According to a 2012 working paper published by the Federal Reserve Bank of Philadelphia titled "Getting Rid of Paper: Savings from Check 21", Check 21 is estimated to have saved the US payments system $3.17 billion in 2010. This is because the legislation reduced the float in the payment system and the cost of check payment inefficiencies.
By shifting to electronic collection and presentment, the Federal Reserve reduced its per item check processing costs by over 70%, reducing estimated overall payment system costs by $1.16 billion in 2010. In addition, payment collection times and associated float fell dramatically for collecting banks and payees with consequent additional savings in firm working capital costs of perhaps $1.37 billion and consumer benefits of $0.64 billion.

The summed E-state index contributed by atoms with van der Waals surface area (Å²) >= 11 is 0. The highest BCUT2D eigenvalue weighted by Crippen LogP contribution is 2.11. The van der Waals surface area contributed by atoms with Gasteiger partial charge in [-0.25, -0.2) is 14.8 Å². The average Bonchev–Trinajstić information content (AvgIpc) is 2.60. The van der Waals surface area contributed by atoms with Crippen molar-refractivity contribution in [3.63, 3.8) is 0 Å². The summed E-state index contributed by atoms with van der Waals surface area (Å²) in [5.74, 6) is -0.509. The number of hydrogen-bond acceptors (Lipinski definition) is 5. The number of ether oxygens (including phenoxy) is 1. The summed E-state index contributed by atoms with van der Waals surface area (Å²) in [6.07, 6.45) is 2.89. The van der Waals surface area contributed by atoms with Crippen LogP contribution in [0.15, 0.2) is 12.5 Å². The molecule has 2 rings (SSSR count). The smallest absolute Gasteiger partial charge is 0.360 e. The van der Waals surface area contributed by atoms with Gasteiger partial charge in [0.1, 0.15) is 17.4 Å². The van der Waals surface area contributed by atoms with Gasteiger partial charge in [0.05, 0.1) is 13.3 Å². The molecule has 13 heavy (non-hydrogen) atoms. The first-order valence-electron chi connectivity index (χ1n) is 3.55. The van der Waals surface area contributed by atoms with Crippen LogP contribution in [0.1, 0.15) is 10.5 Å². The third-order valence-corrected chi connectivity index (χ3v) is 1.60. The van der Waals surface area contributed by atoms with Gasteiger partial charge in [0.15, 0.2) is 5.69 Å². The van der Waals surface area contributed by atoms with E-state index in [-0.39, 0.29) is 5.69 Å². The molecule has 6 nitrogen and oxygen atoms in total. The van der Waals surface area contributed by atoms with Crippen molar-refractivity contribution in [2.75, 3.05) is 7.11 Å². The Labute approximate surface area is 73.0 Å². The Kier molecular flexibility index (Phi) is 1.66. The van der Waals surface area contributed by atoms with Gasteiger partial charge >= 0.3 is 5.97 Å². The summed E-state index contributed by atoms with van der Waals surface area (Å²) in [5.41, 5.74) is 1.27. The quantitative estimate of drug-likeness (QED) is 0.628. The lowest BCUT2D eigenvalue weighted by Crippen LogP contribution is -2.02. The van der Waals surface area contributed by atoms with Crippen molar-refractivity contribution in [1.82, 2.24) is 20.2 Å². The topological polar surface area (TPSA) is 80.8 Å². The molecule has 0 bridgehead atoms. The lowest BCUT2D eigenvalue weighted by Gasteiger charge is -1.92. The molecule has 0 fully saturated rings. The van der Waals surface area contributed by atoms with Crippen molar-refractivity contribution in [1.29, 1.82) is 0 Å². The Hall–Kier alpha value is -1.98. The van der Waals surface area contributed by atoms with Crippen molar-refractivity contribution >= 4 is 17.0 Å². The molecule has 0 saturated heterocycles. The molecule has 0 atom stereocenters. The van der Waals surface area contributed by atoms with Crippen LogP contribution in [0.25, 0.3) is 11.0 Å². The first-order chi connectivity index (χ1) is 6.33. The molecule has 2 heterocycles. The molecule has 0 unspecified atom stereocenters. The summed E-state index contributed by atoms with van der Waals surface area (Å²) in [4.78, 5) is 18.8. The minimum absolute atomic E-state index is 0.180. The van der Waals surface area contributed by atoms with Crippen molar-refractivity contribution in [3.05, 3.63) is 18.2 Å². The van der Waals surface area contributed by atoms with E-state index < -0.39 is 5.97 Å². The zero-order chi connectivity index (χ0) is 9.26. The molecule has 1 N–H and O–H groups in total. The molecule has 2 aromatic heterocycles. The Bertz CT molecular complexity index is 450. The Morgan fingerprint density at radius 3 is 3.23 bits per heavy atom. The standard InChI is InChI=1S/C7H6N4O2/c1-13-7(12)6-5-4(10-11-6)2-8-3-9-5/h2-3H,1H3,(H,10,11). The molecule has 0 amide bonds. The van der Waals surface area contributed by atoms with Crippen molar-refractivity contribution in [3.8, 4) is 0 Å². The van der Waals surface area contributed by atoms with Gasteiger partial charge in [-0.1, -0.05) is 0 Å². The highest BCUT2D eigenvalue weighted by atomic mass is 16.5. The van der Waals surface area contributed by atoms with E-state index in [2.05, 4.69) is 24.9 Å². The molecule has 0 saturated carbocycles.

A 2008 study by the Government Accountability Office (GAO) concluded that Check 21 legislation "...has not yet resulted in overall gains in economic efficiency... but... officials expect efficiencies in the future." Two limitations of the GAO study contributed to the conclusion that Check 21 did not reduce payment costs. First, the GAO focused on the unit cost of paper checks and Check 21 items together rather than separately. Second, at that time Check 21 had been in operation a relatively short period of time.
The new study looked at paper and Check 21 items separately and included data through 2010. By then, just six years after Check 21 took effect, virtually all check volume had been converted to image clearing.